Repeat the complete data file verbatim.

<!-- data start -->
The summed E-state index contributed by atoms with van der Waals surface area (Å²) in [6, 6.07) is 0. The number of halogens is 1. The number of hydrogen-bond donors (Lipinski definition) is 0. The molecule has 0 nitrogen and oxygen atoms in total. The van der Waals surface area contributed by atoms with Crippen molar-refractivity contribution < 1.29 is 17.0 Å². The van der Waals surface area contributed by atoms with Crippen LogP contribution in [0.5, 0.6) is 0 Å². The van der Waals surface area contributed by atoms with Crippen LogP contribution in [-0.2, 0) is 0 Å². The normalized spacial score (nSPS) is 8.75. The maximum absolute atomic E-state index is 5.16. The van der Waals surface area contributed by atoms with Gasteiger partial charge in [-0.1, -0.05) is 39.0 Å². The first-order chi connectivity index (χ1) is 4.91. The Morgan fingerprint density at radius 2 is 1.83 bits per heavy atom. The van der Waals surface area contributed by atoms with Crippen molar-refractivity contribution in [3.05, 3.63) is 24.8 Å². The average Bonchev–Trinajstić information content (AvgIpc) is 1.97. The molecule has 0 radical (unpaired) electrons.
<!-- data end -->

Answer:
The summed E-state index contributed by atoms with van der Waals surface area (Å²) in [6, 6.07) is 0. The number of halogens is 1. The number of hydrogen-bond donors (Lipinski definition) is 0. The molecule has 0 nitrogen and oxygen atoms in total. The van der Waals surface area contributed by atoms with Crippen molar-refractivity contribution < 1.29 is 17.0 Å². The van der Waals surface area contributed by atoms with Crippen LogP contribution in [0.5, 0.6) is 0 Å². The van der Waals surface area contributed by atoms with Crippen LogP contribution in [-0.2, 0) is 0 Å². The normalized spacial score (nSPS) is 8.75. The maximum absolute atomic E-state index is 5.16. The van der Waals surface area contributed by atoms with Gasteiger partial charge in [-0.1, -0.05) is 39.0 Å². The first-order chi connectivity index (χ1) is 4.91. The Morgan fingerprint density at radius 2 is 1.83 bits per heavy atom. The van der Waals surface area contributed by atoms with Crippen molar-refractivity contribution in [3.05, 3.63) is 24.8 Å². The average Bonchev–Trinajstić information content (AvgIpc) is 1.97. The molecule has 0 radical (unpaired) electrons.